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There’s a challenge facing electronics engineers attempting to build magnetic memory that can store data for more than 10 years or so. The density at which this data is stored depends on the size of the magnetic grains used for this process. Engineers have known for some time that they just can’t continue to make these grains indefinitely smaller.

But today, Ruijuan Xiao at the Leibniz Institute for Solid State and Materials Research, in Dresden, Germany, and a few buddies have worked out how to solve the problem. And get this: their fix doesn’t just tweak the density of magnetic data storage. They reckon that they can get an improvement of three orders of magnitude.

Here’s some background. In magnetic storage, the data is stored in the orientation of the field in a specific magnetic domain. So the task for data-storage guys is to find a material in which the spontaneous reversal of this magnetic field occurs significantly less often than once every 10 years. This is related to how easy it is to flip the magnetic field from one direction to another, known as the magnetic anisotropy energy (MAE).

It turns out that cobalt has the highest MAE of the ferromagnetic elements, which is why it is the material of choice for magnetic data recording.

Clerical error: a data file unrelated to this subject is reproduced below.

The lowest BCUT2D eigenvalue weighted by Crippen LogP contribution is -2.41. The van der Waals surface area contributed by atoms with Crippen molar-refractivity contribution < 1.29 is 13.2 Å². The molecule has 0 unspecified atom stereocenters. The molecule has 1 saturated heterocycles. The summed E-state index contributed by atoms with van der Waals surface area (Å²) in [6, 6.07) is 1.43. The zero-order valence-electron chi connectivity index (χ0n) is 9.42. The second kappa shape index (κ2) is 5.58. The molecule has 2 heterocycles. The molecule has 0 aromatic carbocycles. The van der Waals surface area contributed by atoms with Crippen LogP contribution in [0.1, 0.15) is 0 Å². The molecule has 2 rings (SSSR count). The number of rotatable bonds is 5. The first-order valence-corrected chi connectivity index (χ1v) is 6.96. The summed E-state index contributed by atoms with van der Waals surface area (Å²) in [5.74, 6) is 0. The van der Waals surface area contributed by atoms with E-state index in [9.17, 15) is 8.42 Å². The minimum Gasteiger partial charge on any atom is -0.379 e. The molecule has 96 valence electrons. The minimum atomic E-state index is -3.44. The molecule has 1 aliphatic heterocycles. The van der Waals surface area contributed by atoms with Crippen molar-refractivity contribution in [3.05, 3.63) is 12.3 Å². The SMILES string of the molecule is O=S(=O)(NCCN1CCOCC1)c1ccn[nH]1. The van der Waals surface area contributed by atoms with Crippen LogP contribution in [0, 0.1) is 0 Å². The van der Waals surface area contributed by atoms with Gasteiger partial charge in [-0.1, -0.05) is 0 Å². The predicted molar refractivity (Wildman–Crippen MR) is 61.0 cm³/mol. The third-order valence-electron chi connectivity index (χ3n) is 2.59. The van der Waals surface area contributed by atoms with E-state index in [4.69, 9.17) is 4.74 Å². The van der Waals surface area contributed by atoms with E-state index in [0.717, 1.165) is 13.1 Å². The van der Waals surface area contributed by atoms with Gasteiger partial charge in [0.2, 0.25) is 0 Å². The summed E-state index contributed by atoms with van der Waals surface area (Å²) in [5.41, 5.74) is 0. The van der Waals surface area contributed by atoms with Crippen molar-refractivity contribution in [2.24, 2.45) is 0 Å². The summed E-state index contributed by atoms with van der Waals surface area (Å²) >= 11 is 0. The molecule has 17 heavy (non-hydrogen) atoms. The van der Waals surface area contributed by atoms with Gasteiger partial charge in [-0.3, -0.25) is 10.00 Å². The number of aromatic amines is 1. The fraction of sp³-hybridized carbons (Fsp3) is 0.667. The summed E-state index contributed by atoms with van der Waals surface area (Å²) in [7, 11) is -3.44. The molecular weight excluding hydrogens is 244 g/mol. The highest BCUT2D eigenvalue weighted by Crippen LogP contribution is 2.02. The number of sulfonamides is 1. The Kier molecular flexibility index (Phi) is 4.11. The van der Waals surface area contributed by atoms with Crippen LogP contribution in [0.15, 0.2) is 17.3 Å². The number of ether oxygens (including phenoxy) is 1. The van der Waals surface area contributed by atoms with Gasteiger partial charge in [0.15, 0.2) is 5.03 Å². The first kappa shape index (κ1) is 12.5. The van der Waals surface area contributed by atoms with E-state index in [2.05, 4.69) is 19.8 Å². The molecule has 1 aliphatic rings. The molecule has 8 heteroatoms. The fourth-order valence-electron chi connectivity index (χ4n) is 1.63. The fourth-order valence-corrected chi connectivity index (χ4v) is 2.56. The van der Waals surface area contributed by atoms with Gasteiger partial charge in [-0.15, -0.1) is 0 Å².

The trouble is that the MAE of any material depends on its structure. The grains of cobalt in state-of-the-art data storage consist of about 50,000 atoms in a hexagonal close packed structure. In this formation, cobalt has an MAE of 0.06 meV per atom.

It should be possible to reduce the size of these grains to about 15,000 atoms, but in grains any smaller than that, it becomes impossible to guarantee the hexagonal close packing. And without that structure, the MAE drops precipitously and the data is lost over much shorter timescales.

What Xiao and co have found is a way to trick cobalt dimers into thinking that they’re in a hexagonal close packed structure. Their idea is to attach the dimers to a hexagonal carbon ring such as benzene or graphene. In this scenario, one of the pair of cobalt atoms bonds with the carbon ring, and the magnetic field between the cobalt atoms can be switched by applying a weak magnetic field and a strong electric field.

Now in this setup, the MAE of cobalt is calculated to be about 100 meV. And while chemical bonds usually have a significant effect on the MAE, Xiao and co say that the carbon hexagons do not.

If they’re right, carbon ring storage should allow engineers to access this extraordinary stability, and that could lead to fantastically long-lived memory.

It should also allow much higher memory density too. The cobalt grains now used in magnetic storage are roughly 8 nm across. Benzene rings, on the other hand, are merely 0.5 nm across.

The only question now is whether this team’s calculations hold true in the real world.

Ref: arxiv.org/abs/0906.4645: Co Dimers on Hexagonal Carbon Rings Proposed as Subnanometer Magnetic Storage Bits

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